Lavandula, Hybrid Lavender, Hedge Lavender 'Grosso'

Lavandula x intermedia

Family: Lamiaceae (lay-mee-AY-see-ee) (Info)
Genus: Lavandula (lav-AN-dew-lah) (Info)
Species: x intermedia (in-ter-MEE-dee-a) (Info)
Cultivar: Grosso
Additional cultivar information:(aka Dilly Dilly)


Alpines and Rock Gardens



Tropicals and Tender Perennials

Foliage Color:



Bloom Characteristics:

Flowers are good for cutting

Flowers are good for drying and preserving

This plant is attractive to bees, butterflies and/or birds

Flowers are fragrant

Water Requirements:

Drought-tolerant; suitable for xeriscaping

Average Water Needs; Water regularly; do not overwater

Where to Grow:

Grow outdoors year-round

Suitable for growing in containers


24-36 in. (60-90 cm)


24-36 in. (60-90 cm)


USDA Zone 6a: to -23.3 C (-10 F)

USDA Zone 6b: to -20.5 C (-5 F)

USDA Zone 7a: to -17.7 C (0 F)

USDA Zone 7b: to -14.9 C (5 F)

USDA Zone 8a: to -12.2 C (10 F)

USDA Zone 8b: to -9.4 C (15 F)

USDA Zone 9a: to -6.6 C (20 F)

USDA Zone 9b: to -3.8 C (25 F)

Sun Exposure:

Full Sun


Parts of plant are poisonous if ingested

Bloom Color:


Bloom Time:

Late Spring/Early Summer

Mid Summer

Late Summer/Early Fall


Grown for foliage



Other details:

Unknown - Tell us

Soil pH requirements:

6.6 to 7.5 (neutral)

7.6 to 7.8 (mildly alkaline)

Patent Information:

Unknown - Tell us

Propagation Methods:

From hardwood heel cuttings

By simple layering

Seed Collecting:

N/A: plant does not set seed, flowers are sterile, or plants will not come true from seed


This plant has been said to grow in the following regions:

Amesti, California

Glen Avon, California

Lemoore, California

Pismo Beach, California

New Paris, Indiana

Hebron, Kentucky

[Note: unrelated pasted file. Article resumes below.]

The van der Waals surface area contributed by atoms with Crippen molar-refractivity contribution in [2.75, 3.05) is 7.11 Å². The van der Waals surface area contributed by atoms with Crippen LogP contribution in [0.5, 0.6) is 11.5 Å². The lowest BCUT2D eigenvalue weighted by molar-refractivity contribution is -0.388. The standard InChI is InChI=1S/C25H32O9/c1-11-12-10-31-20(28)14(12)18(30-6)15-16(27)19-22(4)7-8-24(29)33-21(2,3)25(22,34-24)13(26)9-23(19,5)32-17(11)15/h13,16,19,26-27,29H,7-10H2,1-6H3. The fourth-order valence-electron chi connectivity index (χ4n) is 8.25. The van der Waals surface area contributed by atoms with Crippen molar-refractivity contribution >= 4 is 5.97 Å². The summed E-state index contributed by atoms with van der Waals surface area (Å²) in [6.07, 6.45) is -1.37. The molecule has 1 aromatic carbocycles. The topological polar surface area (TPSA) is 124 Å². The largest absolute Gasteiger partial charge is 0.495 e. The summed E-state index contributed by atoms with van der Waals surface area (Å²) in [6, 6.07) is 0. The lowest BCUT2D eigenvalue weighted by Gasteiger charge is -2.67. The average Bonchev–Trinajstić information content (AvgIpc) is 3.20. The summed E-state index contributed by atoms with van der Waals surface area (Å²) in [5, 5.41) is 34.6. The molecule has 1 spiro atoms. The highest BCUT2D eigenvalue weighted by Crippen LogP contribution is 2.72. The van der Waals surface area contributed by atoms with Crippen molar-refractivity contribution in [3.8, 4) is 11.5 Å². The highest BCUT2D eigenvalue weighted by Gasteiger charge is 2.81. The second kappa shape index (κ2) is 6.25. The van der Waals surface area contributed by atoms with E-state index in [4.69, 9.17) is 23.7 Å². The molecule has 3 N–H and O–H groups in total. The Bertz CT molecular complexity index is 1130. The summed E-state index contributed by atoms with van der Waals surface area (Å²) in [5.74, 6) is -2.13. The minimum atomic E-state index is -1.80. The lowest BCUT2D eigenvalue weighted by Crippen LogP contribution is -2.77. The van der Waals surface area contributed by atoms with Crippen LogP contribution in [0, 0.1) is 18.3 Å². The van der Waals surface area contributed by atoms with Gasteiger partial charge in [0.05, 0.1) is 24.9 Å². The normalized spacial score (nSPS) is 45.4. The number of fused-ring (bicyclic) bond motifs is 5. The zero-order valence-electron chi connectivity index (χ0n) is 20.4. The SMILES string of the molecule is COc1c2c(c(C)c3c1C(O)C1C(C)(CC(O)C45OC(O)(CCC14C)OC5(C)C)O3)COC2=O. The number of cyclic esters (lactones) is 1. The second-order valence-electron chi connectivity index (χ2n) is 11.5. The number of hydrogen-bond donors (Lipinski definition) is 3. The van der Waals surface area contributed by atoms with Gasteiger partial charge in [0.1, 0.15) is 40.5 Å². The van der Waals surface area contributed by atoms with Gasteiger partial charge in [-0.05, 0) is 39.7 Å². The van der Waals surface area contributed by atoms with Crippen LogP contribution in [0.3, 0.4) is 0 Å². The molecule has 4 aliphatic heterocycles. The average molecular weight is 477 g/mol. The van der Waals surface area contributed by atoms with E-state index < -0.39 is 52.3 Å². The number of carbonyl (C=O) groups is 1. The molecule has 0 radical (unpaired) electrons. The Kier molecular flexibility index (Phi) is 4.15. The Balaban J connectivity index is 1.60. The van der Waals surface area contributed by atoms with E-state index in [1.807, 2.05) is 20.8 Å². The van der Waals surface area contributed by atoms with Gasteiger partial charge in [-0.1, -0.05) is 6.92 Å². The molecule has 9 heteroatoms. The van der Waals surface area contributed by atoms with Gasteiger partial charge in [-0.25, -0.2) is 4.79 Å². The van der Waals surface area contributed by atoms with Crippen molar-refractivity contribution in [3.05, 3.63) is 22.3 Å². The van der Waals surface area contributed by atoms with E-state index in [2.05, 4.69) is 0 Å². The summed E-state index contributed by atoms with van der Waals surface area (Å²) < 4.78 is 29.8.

Houghton, Michigan

Royal Oak, Michigan

Lincoln, Nebraska

Cleveland, Ohio

Stillwater, Oklahoma

Gold Hill, Oregon

Grants Pass, Oregon

Portland, Oregon

Hershey, Pennsylvania

Norristown, Pennsylvania

Souderton, Pennsylvania

West Chester, Pennsylvania

North Augusta, South Carolina

Crossville, Tennessee

Knoxville, Tennessee

Bridgewater, Virginia

Newport News, Virginia

Wytheville, Virginia

Freeland, Washington

show all

Gardeners' Notes:


On Jun 2, 2009, saya from Heerlen,
Netherlands (Zone 8b) wrote:

Most of the lavendin that is grown for oil in France is
from this cultivar. Very floriferous on particularly long
stems, forming an arc of colour. Its long stems make it also easier for harvesting. Introduced in 1972 by Pierre
Grosso who grows lavendin commercially for oil production in France.


On Nov 20, 2006, Marilynbeth wrote:

Beautiful and fragrant Lavender! A joy to grow and smell! Have had 'Grosso; for years and I love it! Looks great in a mixed flowerbed as I have shown in my photos. Sometimes I cut the flowers while still in bloom and they look beautiful added to bouquets! A winner of a Lavender!


On Aug 29, 2005, Scorpioangel from Gold Hill, OR (Zone 7a) wrote:

This is my favorite Lavendar. I grow four or five types of Lavendar and this is my favorite just for ease of care and fast growth. Extremely drought tolerant, and of course the deer leave them alone!


On Apr 5, 2005, PurplePansies from Deal, NJ (Zone 7a) wrote:

What a lovely plant.... a beautiful well formed lavender with masses of dense purple lilac flowerheads..... very nice..... Very big lavender on steroids! The more the better! Easy to grow.... mine is in semi acidic soil and thriving.... we also had a somewhat hard winter this year and the plant made it through with flying colors staying evergreen most of the winter.... if you're a lavender lover?.... highly recommended..... :)


On Jul 27, 2003, apprentice from Pismo Beach, CA wrote:

When I first bought some, I had to do some additional shopping, so they stood in the back of my van during the trip. Talk about natural fragrancer--my van smelled so good, I was tempted to just leave them there for another couple days. However, reality took over, and it went into the ground, instead. The Grosso lavender has got to be one of the most beautiful lavender plants around!! Its blue-green leaves almost look surreal against our mulched front yard, and the fragrance that emanates from the blossoms are awesome. I can't wait to dry them and make sachet pillows from them...


On Jan 21, 2003, lupinelover from Grove City, OH (Zone 6a) wrote:

A sterile hybrid, so a very extended bloom period. This variety's flower stalks are rounder than most, so another common name for this is 'Fat Spike'. Outstanding scent that persists when dried.